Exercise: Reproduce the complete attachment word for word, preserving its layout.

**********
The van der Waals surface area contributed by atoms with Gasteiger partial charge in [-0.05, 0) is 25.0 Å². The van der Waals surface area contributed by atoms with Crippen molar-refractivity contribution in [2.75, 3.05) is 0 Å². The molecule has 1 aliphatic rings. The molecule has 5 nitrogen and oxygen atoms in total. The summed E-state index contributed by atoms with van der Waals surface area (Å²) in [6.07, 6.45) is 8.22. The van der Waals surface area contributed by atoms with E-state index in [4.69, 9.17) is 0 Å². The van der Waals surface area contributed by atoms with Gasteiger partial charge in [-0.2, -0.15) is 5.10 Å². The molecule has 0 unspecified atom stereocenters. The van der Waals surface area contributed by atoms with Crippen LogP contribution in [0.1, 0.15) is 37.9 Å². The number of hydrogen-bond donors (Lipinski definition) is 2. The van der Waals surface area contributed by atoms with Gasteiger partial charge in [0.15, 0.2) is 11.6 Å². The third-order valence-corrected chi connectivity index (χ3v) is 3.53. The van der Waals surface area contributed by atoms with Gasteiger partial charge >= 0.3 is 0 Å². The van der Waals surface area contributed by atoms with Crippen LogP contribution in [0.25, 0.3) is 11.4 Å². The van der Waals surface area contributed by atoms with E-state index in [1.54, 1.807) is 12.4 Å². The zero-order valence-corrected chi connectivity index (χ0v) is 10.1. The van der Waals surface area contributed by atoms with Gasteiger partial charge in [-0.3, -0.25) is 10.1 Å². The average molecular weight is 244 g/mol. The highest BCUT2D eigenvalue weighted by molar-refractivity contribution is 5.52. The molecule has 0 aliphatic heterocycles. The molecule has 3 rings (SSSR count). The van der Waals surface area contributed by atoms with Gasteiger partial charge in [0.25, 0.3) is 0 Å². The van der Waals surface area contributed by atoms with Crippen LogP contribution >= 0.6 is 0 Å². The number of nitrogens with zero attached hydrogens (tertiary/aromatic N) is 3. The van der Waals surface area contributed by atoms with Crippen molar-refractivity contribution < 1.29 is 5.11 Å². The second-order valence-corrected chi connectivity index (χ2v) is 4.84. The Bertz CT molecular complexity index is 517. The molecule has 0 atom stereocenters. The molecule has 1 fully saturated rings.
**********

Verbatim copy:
The van der Waals surface area contributed by atoms with Gasteiger partial charge in [-0.05, 0) is 25.0 Å². The van der Waals surface area contributed by atoms with Crippen molar-refractivity contribution in [2.75, 3.05) is 0 Å². The molecule has 1 aliphatic rings. The molecule has 5 nitrogen and oxygen atoms in total. The summed E-state index contributed by atoms with van der Waals surface area (Å²) in [6.07, 6.45) is 8.22. The van der Waals surface area contributed by atoms with E-state index in [4.69, 9.17) is 0 Å². The van der Waals surface area contributed by atoms with Gasteiger partial charge in [-0.2, -0.15) is 5.10 Å². The molecule has 0 unspecified atom stereocenters. The van der Waals surface area contributed by atoms with Crippen LogP contribution in [0.1, 0.15) is 37.9 Å². The number of hydrogen-bond donors (Lipinski definition) is 2. The van der Waals surface area contributed by atoms with Gasteiger partial charge in [0.15, 0.2) is 11.6 Å². The third-order valence-corrected chi connectivity index (χ3v) is 3.53. The van der Waals surface area contributed by atoms with Gasteiger partial charge >= 0.3 is 0 Å². The van der Waals surface area contributed by atoms with Crippen LogP contribution in [0.25, 0.3) is 11.4 Å². The van der Waals surface area contributed by atoms with E-state index in [1.54, 1.807) is 12.4 Å². The zero-order valence-corrected chi connectivity index (χ0v) is 10.1. The van der Waals surface area contributed by atoms with Gasteiger partial charge in [-0.3, -0.25) is 10.1 Å². The average molecular weight is 244 g/mol. The highest BCUT2D eigenvalue weighted by molar-refractivity contribution is 5.52. The molecule has 0 aliphatic heterocycles. The molecule has 3 rings (SSSR count). The van der Waals surface area contributed by atoms with Gasteiger partial charge in [0.25, 0.3) is 0 Å². The van der Waals surface area contributed by atoms with Crippen LogP contribution >= 0.6 is 0 Å². The number of nitrogens with zero attached hydrogens (tertiary/aromatic N) is 3. The van der Waals surface area contributed by atoms with Crippen molar-refractivity contribution < 1.29 is 5.11 Å². The second-order valence-corrected chi connectivity index (χ2v) is 4.84. The Bertz CT molecular complexity index is 517. The molecule has 0 atom stereocenters. The molecule has 1 fully saturated rings.